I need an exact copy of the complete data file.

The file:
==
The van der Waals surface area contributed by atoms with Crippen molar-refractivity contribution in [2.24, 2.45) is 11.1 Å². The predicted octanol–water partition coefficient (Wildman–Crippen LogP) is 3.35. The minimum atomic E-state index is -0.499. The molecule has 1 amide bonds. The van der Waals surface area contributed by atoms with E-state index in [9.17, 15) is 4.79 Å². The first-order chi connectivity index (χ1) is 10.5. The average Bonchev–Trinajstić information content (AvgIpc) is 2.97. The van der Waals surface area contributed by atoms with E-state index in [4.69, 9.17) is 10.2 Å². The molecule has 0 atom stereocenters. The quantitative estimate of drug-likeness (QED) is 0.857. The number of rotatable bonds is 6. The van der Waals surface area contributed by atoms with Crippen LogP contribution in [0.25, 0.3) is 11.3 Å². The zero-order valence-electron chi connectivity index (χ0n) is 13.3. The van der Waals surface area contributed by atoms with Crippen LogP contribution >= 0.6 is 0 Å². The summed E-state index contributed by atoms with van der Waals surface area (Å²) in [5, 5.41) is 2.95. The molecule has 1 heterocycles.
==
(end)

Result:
The van der Waals surface area contributed by atoms with Crippen molar-refractivity contribution in [2.24, 2.45) is 11.1 Å². The predicted octanol–water partition coefficient (Wildman–Crippen LogP) is 3.35. The minimum atomic E-state index is -0.499. The molecule has 1 amide bonds. The van der Waals surface area contributed by atoms with E-state index in [9.17, 15) is 4.79 Å². The first-order chi connectivity index (χ1) is 10.5. The average Bonchev–Trinajstić information content (AvgIpc) is 2.97. The van der Waals surface area contributed by atoms with E-state index in [4.69, 9.17) is 10.2 Å². The molecule has 0 atom stereocenters. The quantitative estimate of drug-likeness (QED) is 0.857. The number of rotatable bonds is 6. The van der Waals surface area contributed by atoms with Crippen LogP contribution in [0.25, 0.3) is 11.3 Å². The zero-order valence-electron chi connectivity index (χ0n) is 13.3. The van der Waals surface area contributed by atoms with Crippen LogP contribution >= 0.6 is 0 Å². The summed E-state index contributed by atoms with van der Waals surface area (Å²) in [5, 5.41) is 2.95. The molecule has 1 heterocycles.